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1.
Med J Aust. 2019 Jan 18. doi: 10.5694/mja2.12107. [Epub ahead of print]

Identifying the cultural heritage of patients during clinical handover and in hospital medical records.

Author information

1
South Metroplitan Health Service, Perth, WA.
2
Health Consumers' Council (WA), Perth, WA.
3
John Curtin Institute of Public Policy, Curtin University, Perth, WA.

Abstract

OBJECTIVE:

To examine the frequency of and rationale for hospital doctors mentioning a patient's cultural heritage (ethnicity, national heritage, religion) during medical handovers and in medical records.

DESIGN:

Four-phase observational study, including the covert observation of clinical handovers in an acute care unit (ACU) and analysis of electronic medical records (EMRs) of ACU patients after their discharge to ward-based care.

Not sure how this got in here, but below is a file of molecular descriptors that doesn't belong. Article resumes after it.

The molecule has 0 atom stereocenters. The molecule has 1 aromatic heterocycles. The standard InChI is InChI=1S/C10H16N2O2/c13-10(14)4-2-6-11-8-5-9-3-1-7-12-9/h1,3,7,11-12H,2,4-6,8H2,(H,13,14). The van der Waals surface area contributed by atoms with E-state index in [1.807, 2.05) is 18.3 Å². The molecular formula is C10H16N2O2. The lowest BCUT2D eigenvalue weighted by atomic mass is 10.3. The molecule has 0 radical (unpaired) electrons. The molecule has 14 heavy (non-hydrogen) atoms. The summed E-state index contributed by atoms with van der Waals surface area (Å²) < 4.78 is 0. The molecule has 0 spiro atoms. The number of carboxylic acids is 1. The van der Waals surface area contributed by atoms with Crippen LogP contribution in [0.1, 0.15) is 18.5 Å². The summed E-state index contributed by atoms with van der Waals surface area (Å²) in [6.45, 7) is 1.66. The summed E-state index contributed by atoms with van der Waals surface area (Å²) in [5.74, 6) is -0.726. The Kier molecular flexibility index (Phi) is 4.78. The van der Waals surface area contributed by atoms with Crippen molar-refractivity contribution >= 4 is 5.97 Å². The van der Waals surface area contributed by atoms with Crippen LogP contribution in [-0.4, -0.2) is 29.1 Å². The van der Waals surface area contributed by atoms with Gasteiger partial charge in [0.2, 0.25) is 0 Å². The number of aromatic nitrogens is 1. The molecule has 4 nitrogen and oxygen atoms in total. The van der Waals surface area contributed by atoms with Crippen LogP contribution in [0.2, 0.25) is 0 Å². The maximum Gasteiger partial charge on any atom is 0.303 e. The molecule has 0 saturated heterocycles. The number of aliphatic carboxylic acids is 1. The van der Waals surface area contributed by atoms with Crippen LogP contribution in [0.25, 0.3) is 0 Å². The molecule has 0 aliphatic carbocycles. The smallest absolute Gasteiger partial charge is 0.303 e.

SETTING, PARTICIPANTS:

1018 patients and the doctors who cared for them at a tertiary hospital in Western Australia, May 2016 - February 2018.

MAIN OUTCOME MEASURE:

References to patients' cultural heritage by ACU doctors during clinical handover (written or verbal) and by ward-based doctors in hospital EMRs (written only), by geographic ethnic-national group.

RESULTS:

In 2727 ACU clinical handovers of 1018 patients, 142 cultural heritage identifications were made (ethnicity, 84; nationality, 41; religion, 17); the rate was highest for Aboriginal patients (370 [95% CI, 293-460] identifications per 1000 handovers). 14 505 EMR pages were reviewed; 380 cultural heritage identifications (ethnicity, 257; nationality, 119; religion, 4) were recorded. A rationale for identification was documented for 25 of 142 patients (18%) whose ethnic-national background was mentioned during handover or in their EMR. Multivariate analysis (adjusted for demographic, socio-economic and medical factors) indicated that being an Aboriginal Australian was the most significant factor for identifying ethnic-national background (handovers: adjusted odds ratio [aOR], 21.7; 95% CI, 7.94-59.4; hospital EMRs: aOR, 13.6; 95% CI, 5.03-36.5). 44 of 75 respondents to a post-study survey (59%) were aware that Aboriginal heritage was mentioned more frequently than other cultural backgrounds.